Lost a lot of its top names (even Etta James and the Dells finally took flight) and Barge began jobbing back and forth between labels - some, like Mercury and Brunswick, Chicago-based; others, further afield. like Stax (where he helped manage their Gospel Truth label) or Songbird/MCA (where he revitalised the career of Liz Andrews): and big companies such as Capitol (recording Kitty Haywood and Charles Jackson) and Columbia (Ronnie Dyson). Session work and producer-arranging became his bread-and-butter, his greatest claim to fame during the 1970s being, perhaps, the role he played in establishing the career of Natalie Cole at Capitol. The musical tide was not, however, flowing in Barge's direction: by the mid-1980s soul was going into decline and saxophones, like most "real" instruments, were giving way to electronic substitutes. Barge enjoyed a second puff of fame when he was asked by the Rolling Stones to be part of their band on their 1982 European tour - they had met him over 15 years previously when they had come to Chicago to meet their blues idols and pick up new studio ideas. But after that, Barge's career became more localised, becoming involved with the Chicago band the Mellow Fellows.
He has also appeared in a number of Chicago-based films (Stony Island, Code Of Silence, The Package), the most notable being "The Fugitive". He still performs, however, and even ventures abroad, visiting Portugal in 1995 as sax player for the Kings Of Rhythm And Blues, a band revamped from the Mellow Fellows. The Checker recordings on this album comprise the entire Dance With Daddy G album (Checker 2994) which was recorded at the Ter Mar studios late in 1964 and released early the next year. It features some of the session musicians who provided the backbone of the Chess sound in the mid-to-late Sixties: David Hines and Edward Rowe (trumpets); James Carter (tenor sax); Donald Hankins (baritone sax); Leonard Caston (organ); Gerald Sims (guitar); Louis Satterfield (bass); and Maurice White (drums). A single, The In Crowd c/w Fine Twine, was issued ahead of the LP. Only two further singles followed, with other recordings remaining unreleased until now. First of the subsequent singles was the instrumental "Little Bit 0' Soul" b/w the vocal "Quick Get Away" and then came "Chippie The Hippie From Mississippi" written with friend and colleague Charles Stepney and featuring Barge on better-than-average vocals, but without sax. This was backed with an instrumental of Dylan's "Blowin' In The Wind".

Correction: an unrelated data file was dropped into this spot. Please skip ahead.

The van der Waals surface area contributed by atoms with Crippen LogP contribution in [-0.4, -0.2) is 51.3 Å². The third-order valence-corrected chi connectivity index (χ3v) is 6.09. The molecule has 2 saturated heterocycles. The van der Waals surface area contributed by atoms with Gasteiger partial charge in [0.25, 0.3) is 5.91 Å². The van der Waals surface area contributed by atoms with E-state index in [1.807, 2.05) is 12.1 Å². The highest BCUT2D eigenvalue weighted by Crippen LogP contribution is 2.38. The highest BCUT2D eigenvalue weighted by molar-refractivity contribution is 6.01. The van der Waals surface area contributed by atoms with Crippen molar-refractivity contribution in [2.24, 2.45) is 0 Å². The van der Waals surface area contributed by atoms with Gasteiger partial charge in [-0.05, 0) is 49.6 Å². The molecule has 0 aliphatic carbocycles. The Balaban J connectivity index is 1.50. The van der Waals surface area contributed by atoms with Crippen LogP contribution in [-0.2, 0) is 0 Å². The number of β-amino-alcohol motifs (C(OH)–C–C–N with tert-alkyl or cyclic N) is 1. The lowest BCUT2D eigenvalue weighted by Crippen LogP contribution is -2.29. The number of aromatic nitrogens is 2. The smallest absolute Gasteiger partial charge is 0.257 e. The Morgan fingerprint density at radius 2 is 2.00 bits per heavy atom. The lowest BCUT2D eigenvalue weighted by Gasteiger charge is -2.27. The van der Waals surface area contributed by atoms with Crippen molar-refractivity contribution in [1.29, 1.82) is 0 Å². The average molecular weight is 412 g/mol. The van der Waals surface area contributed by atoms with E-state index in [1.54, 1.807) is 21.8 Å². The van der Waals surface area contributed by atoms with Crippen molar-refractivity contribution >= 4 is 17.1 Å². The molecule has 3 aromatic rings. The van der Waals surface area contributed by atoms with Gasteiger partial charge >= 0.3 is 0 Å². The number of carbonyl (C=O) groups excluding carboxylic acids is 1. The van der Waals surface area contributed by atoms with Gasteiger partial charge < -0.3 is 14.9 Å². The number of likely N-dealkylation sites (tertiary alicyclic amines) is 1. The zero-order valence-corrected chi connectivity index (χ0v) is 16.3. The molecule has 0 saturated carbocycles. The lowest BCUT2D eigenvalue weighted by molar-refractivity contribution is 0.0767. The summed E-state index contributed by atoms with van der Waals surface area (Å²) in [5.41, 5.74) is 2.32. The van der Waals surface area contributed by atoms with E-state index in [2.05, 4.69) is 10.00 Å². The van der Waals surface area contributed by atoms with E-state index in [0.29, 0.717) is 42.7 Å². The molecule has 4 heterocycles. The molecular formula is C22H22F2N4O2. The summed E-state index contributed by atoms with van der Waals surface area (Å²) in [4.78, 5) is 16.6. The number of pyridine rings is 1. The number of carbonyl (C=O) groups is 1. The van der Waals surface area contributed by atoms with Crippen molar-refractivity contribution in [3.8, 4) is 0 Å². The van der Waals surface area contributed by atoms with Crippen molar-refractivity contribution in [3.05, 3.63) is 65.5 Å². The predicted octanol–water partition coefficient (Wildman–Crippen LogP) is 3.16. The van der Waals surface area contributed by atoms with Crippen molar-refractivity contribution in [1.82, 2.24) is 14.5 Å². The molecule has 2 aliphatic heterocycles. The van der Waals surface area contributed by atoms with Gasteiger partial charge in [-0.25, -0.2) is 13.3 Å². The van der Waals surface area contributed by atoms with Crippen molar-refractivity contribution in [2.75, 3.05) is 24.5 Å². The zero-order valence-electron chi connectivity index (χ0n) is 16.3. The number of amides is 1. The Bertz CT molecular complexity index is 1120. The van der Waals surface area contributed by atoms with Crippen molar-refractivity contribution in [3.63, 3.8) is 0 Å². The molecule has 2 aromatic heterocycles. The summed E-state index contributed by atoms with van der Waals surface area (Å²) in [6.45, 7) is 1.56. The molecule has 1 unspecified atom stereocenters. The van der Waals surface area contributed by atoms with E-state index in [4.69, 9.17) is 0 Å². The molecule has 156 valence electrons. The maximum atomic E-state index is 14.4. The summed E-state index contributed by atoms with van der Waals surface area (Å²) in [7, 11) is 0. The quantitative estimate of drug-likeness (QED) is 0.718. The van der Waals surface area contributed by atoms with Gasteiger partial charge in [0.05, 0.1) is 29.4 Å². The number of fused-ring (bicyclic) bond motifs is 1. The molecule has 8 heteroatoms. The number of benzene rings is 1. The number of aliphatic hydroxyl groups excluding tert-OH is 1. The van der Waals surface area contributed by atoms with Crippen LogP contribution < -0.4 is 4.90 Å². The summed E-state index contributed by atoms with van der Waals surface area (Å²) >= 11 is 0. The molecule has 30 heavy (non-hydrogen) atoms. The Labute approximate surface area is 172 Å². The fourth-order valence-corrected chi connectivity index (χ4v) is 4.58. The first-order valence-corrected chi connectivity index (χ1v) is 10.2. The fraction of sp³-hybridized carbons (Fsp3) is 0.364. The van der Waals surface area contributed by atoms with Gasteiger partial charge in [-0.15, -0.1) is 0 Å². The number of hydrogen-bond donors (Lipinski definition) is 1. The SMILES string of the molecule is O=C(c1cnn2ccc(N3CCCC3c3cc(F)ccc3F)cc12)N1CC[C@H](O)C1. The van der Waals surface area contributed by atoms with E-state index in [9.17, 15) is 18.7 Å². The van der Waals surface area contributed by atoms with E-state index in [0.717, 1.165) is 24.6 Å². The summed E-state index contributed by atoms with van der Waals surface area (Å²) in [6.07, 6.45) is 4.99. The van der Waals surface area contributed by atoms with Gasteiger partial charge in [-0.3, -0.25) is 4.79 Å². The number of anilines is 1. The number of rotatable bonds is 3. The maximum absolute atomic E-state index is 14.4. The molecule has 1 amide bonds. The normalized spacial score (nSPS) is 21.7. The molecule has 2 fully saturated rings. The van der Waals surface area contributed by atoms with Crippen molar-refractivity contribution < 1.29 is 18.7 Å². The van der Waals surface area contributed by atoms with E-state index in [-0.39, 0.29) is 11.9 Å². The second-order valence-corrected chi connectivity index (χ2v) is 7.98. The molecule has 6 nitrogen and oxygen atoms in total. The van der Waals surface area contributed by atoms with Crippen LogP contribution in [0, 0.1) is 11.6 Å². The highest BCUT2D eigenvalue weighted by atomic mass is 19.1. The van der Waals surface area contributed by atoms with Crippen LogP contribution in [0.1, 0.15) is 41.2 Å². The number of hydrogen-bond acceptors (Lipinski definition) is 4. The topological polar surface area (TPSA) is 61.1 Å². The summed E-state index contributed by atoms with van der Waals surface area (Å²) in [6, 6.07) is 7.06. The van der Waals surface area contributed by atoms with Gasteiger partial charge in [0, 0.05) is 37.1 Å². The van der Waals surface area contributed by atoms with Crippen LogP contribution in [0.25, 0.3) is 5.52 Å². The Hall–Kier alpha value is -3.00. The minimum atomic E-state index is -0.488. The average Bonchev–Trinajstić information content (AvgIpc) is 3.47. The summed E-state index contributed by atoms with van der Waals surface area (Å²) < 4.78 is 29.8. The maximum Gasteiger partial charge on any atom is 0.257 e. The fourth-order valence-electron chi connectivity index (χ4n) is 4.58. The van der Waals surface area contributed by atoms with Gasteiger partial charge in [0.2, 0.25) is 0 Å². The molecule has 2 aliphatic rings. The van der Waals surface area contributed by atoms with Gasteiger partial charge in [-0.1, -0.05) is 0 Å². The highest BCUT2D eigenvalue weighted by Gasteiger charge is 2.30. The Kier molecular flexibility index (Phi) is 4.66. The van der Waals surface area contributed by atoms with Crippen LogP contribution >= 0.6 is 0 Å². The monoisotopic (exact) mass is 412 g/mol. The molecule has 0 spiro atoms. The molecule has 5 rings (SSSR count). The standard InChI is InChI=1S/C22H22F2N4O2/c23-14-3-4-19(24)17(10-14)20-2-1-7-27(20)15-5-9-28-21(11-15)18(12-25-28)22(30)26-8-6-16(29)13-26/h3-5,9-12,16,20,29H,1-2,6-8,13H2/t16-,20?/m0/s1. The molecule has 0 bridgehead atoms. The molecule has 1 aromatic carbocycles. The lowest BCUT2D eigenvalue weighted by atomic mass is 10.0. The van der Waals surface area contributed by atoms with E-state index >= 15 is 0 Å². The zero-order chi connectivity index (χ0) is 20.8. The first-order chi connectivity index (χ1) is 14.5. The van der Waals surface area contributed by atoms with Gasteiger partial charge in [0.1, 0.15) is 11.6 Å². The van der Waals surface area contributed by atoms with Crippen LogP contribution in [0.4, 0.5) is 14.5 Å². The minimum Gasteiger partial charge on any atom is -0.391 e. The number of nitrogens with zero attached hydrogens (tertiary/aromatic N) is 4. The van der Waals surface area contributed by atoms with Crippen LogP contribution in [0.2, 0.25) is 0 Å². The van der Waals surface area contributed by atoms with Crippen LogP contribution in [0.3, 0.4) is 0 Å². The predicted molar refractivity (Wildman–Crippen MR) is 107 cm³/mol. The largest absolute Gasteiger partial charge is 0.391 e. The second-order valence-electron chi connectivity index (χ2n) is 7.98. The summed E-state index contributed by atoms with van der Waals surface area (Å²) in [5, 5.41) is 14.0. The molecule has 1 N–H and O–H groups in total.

The three previously unreleased tracks are an instrumental version of the Lemon Pipers "Green Tambourine", and vocals of "Little Boy Blue" and "Ain't Too Proud To Beg". Taken as a whole, these recordings are a showcase for a very individualistic style of tenor playing, hallmarked by the fading of phrases, long-held climactic notes, sharp changes in dynamic and volume, and at times an almost sobbing, whimpering tone. The style can, in the space of one track, be rough and sharp-edged, and oily and fuzzed. Only King Curtis ever managed a style as versatile and instantly recognisable. Today, such a richness of sounds and so inspired a style of playing is rarely heard among the electronic mush of the modem group scene, with its mania for guitars and its recourse to computer-programmed monotony. Barge's work is the antithesis of all that, and is well worth celebrating, like the glories of a bygone age.